Perry et al v. Schwarzenegger et al
Letter from Charles J. Cooper. (Attachments: # 1 Exhibit A)(Cooper, Charles) (Filed on 10/28/2009)
Perry et al v. Schwarzenegger et al
Filed10/28/09 Page1 of 2
Cooper & Kirk
A Professional Limited Liability Company
Charles J. Cooper
1523 New Hampshire Avenue, N.W. Washington, D.C. 20036 (202) 220-9660 Fax (202) 220-9601 105 Kaula Lane Bonita Springs, FL 34134 (239) 948-5947 Fax (239) 948-5946 firstname.lastname@example.org
October 28, 2009 The Honorable Vaughn R. Walker Chief Judge of the United States District Court for the Northern District of California 450 Golden Gate Avenue San Francisco, CA 94102 Re: Perry v. Schwarzenegger, No. C 09-2292 VRW (N.D. Cal.)
Dear Chief Judge Walker: I write pursuant to paragraph 1.5 of the Court's Standing Orders, and this Court's Order of October 23, 2009 (Doc # 237), to request that the Court conduct an in camera review of a representative grouping of 25 documents over which Defendants-Intervenors ("Proponents") assert a claim of First Amendment privilege. In its October 23 order, the Court declined to stay, pending appeal or petition for mandamus, its October 1 order (Doc # 214) in which the Court rejected Proponents' assertion of a categorical First Amendment privilege over Proponents' nonpublic and/or anonymous communications implicating campaign strategy, the identity of donors and volunteers, and the content of messages to include or exclude from Proponents' public political speech. The Court based its stay ruling, at least in part, on its holding that "the October 1 order was not a conclusive determination because proponents had not asserted the First Amendment privilege over any specific document or communication. Proponents' blanket assertion of privilege was unsuccessful, but whether the privilege might apply to any specific document or information was not finally determined in the October 1 order." Doc # 237 at 4. The Court further explained that, in view of the balancing test that governs claims of First Amendment privilege, "the applicability of the qualified privilege cannot be determined in a vacuum but only with reference to a specific document or particular information." Id. at 5. Specifically, the Court stated that it "might yet apply proponents' purported privilege in the manner described in Kerr [v. United States District Court, 426 U.S. 394 (1976)]." Doc # 237 at 7. In Kerr, the Supreme Court held that the petitioners had an available remedy in the district court that may obviate the need for mandamus: they would be "afford[ed] ... the opportunity to apply for, and upon proper application, receive in camera review" of the documents for which they claimed privilege. 426 U.S. at 406. In accordance with Kerr, and the Court's October 23 order, Proponents seek now to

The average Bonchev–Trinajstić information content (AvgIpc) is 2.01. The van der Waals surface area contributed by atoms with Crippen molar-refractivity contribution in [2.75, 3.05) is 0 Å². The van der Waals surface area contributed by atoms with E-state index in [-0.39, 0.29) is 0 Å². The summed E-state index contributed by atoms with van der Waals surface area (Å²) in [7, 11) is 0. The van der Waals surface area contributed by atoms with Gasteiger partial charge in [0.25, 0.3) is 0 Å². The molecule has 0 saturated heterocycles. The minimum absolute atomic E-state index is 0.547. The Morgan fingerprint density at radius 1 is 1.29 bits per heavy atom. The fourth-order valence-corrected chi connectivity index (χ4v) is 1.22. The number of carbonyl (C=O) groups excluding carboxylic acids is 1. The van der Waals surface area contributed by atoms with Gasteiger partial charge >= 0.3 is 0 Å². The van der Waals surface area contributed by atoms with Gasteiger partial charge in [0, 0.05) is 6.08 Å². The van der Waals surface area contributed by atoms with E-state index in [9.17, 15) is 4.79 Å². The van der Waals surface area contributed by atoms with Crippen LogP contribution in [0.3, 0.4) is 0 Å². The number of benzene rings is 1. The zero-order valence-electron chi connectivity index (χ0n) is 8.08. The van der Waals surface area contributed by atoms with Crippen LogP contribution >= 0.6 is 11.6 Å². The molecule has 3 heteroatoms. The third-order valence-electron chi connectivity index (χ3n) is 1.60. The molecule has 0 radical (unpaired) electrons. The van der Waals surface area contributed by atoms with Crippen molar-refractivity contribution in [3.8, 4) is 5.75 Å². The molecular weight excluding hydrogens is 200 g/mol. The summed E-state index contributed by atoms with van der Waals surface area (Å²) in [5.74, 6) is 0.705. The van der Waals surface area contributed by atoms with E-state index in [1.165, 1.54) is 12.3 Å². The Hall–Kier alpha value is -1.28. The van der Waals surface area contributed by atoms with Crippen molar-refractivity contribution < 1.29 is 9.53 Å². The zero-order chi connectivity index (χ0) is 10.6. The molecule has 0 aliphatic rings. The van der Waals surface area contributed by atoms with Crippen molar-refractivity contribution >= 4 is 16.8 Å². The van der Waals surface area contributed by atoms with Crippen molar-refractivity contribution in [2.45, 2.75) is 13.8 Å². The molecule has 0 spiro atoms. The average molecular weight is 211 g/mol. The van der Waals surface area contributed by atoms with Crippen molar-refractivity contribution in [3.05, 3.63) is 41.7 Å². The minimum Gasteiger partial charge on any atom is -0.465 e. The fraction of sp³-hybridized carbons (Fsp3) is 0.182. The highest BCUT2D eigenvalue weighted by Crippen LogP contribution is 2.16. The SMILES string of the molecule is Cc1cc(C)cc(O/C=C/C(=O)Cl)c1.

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The Honorable Vaughn R. Walker Page 2 of 2 October 28, 2009 "identif[y] specific documents that they claim are privileged" in order to "give the court an opportunity to determine whether any claim of privilege might apply to a specific document." Doc # 237 at 7. Because Proponents' assertion of First Amendment privilege extends to thousands of documents, we have selected 25 documents that we believe to be representative of the larger mass of documents. These documents, which we have drawn from categories of documents in which Plaintiffs have specifically expressed the greatest interest (see Exhibit A attached hereto), should provide the Court with a concrete context within which to review Proponents' privilege claims. Of course, if upon reviewing these documents, the Court determines that a larger sample must be reviewed, Proponents will be happy to submit additional documents in camera. In the October 23 order, the Court also expressed concern about the fact that Proponents have not yet filed and served a privilege log. See id. at 5. While we do not believe that a log will assist "the litigant seeking discovery and the court to evaluate whether each of the withheld documents is privileged," Burlington North & Santa Fe Ry. Co. v. United States Dist. Court for the District of Montana, 408 F.3d 1142, 1150 (9th Cir. 2005), we will submit and serve a privilege log covering the documents we propose to submit for in camera review. We respectfully submit that Proponents should not be put to the extraordinary burden of preparing a log covering the remaining thousands of privileged documents at least until judicial review of the representative sample has been completed, for we believe that the in camera review will convince the Court that a log is not helpful. At this point, we submit, such an effort would only serve to unnecessarily delay proceedings without significantly assisting the Court or counsel in their respective assessments of Proponents' privilege claims. If, upon completion of the in camera review, the Court rejects our claim of privilege, we respectfully request that the Court stay any order compelling production pending appeal and/or mandamus. If the Court rejects our stay request, we respectfully ask that the Court maintain the documents in camera to permit the Ninth Circuit to consider a request for a stay pending appeal. Proponents would file such a request within three business days of this Court's denial of a stay. Counsel for Proponents have discussed the above-described request for in camera review with counsel for Plaintiffs. Counsel for Plaintiffs stated that they object to this proposal and will file a letter of response. We look forward to discussing the matter with the Court in the telephone conference that the Court directed the parties to schedule. See Doc # 237 at 13. Sincerely, /s/ Charles J. Cooper Charles J. Cooper Counsel for Defendant-Intervenors cc: All Counsel (via the Court's ECF System)
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